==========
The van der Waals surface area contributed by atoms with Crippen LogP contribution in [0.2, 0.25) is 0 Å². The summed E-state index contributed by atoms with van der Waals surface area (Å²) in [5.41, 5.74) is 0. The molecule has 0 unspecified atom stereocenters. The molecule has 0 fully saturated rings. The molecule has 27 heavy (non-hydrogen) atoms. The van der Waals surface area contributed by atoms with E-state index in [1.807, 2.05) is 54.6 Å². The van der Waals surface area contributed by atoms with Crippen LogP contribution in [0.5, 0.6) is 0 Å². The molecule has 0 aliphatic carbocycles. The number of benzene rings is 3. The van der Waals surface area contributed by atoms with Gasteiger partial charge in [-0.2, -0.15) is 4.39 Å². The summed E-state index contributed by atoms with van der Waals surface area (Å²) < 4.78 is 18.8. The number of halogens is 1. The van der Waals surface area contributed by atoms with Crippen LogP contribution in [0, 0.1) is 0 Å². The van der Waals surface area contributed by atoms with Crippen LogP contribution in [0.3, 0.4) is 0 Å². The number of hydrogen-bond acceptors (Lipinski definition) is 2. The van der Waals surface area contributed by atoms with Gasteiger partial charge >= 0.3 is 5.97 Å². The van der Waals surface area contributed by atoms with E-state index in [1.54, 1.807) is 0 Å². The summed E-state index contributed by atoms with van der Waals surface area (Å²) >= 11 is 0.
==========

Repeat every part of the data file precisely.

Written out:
The van der Waals surface area contributed by atoms with Crippen LogP contribution in [0.2, 0.25) is 0 Å². The summed E-state index contributed by atoms with van der Waals surface area (Å²) in [5.41, 5.74) is 0. The molecule has 0 unspecified atom stereocenters. The molecule has 0 fully saturated rings. The molecule has 27 heavy (non-hydrogen) atoms. The van der Waals surface area contributed by atoms with E-state index in [1.807, 2.05) is 54.6 Å². The van der Waals surface area contributed by atoms with Crippen LogP contribution in [0.5, 0.6) is 0 Å². The molecule has 0 aliphatic carbocycles. The number of benzene rings is 3. The van der Waals surface area contributed by atoms with Gasteiger partial charge in [-0.2, -0.15) is 4.39 Å². The summed E-state index contributed by atoms with van der Waals surface area (Å²) < 4.78 is 18.8. The number of halogens is 1. The van der Waals surface area contributed by atoms with Crippen LogP contribution in [0, 0.1) is 0 Å². The van der Waals surface area contributed by atoms with Crippen LogP contribution in [0.3, 0.4) is 0 Å². The number of hydrogen-bond acceptors (Lipinski definition) is 2. The van der Waals surface area contributed by atoms with Gasteiger partial charge >= 0.3 is 5.97 Å². The van der Waals surface area contributed by atoms with E-state index in [1.54, 1.807) is 0 Å². The summed E-state index contributed by atoms with van der Waals surface area (Å²) >= 11 is 0.